Christmas is a time of year I love. As a sugar crafter and cake designer, it is a time of year when I embrace the challenge of creating something new and different to WOW my family and friends during the festivities.
This year is no exception and I’ve been busy in my studio creating all sorts of new and exciting sweet treats.
I know from years of teaching that many of you also love to make your own edible gifts and treats during the festive season but just need a little inspiration to get you started.
Below is a simple Christmas bauble tutorial that I hope will give you a few ideas. You don’t even need to bake the cookie, as I’ve used a traditional biscuit found in the UK! I am sure there is something similar in the US and other parts of the world, too!
Here is what you will need:
Sugar paste / rolled fondant in colors of your choice
Modeling paste – gold
Solid white vegetable fat
Edible gold dust
Edible gold paint
Edible spray glaze (optional)
Small rolling pin
5mm spacers (optional)
Large circle cutter, the same size as your biscuit
Soft dusting brush
Small cake stencils (step example uses lindy’s art nouveau flower lc202; others used lindy’s hedgerow flowers set lc203 and silk paisley set c726)
Roll out some sugar paste to a thickness of 5mm, ideally using spacers. Then place your chosen food grade stencil on top of the paste.
Place a cake smoother on the stencil and press down firmly so that the sugar paste is forced up to the upper surface of the stencil. You can use a rolling pin to do this, but you must ensure that the stencil doesn’t move.
Next, smear a thin layer of white vegetable fat over the surface of the sugar paste pattern (i.e. the paste that has been forced up through the stencil). Use either a finger or suitable paintbrush.
Take a soft dusting brush and dip into the edible gold dust, knock off any excess, then liberally dust over the stencil, adding more dust as necessary. Using your brush, remove any excess dust from the stencil. This ensures that as you lift the stencil no stray dust falls from the stencil spoiling the pattern beneath.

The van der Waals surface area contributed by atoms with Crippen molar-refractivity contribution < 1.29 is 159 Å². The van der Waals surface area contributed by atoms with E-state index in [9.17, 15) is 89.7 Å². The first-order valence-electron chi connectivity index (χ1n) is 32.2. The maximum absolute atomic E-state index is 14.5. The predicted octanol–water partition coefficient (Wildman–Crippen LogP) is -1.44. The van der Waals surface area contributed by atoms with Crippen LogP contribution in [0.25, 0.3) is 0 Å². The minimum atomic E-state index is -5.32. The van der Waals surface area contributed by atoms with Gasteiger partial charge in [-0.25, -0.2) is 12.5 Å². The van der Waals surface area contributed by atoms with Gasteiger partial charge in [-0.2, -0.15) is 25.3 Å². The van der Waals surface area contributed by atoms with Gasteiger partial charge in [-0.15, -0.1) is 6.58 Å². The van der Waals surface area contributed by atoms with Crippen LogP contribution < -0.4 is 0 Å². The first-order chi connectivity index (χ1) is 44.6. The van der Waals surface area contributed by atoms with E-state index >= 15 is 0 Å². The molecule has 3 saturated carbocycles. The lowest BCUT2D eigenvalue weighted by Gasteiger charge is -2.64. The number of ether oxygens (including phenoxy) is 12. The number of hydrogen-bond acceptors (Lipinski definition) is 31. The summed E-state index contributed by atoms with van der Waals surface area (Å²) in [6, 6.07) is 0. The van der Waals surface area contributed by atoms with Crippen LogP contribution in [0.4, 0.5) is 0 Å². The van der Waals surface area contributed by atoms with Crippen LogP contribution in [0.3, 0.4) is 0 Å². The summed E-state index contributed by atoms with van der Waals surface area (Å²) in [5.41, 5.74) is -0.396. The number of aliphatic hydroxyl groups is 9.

Carefully lift the stencil away from the paste to reveal the pattern. I always think of this as the “eureka” moment.
Position your circle cutter so that your stencil pattern is nicely framed inside the circle then cut out the circle. Remove the excess paste from around the circle. Next, cover the surface of a biscuit with piping gel to act as glue.
Using a cranked handled palette knife and a quick swipe action, so as not to distort the shape, position the knife under the sugar paste circle. Carefully lift the stenciled paste and position it onto a biscuit. Remove the palette knife and if necessary, using a clean finger, press the paste so it is all in contact with the biscuit.
Thinly roll out some gold colored modeling paste and stamp out a flower shape.
Cut the flower in half and attach to the top of the bauble using a little water as shown.
Roll a marbled sized ball of modeling paste plus seven smaller pinhead sized balls. Attach these in place using a damp paintbrush. Gild the top of the bauble using edible paint. Once this is dry you can spray the bauble with edible spray glaze to set the stenciled dust pattern. This helps to keep the stencil pattern crisp and sharp.
At Lindy’s Cakes we stock all the equipment you need to get started, including a very extensive selection of cake stencils. Why not have a browse? You never know what you might find and it will certainly give you a few more ideas. I do hope you feel inspired to make a few cookie baubles this Christmas!
Do you have any favorite holiday cookies that you love to bake? Please share your ideas and your success with making these cookie baubles!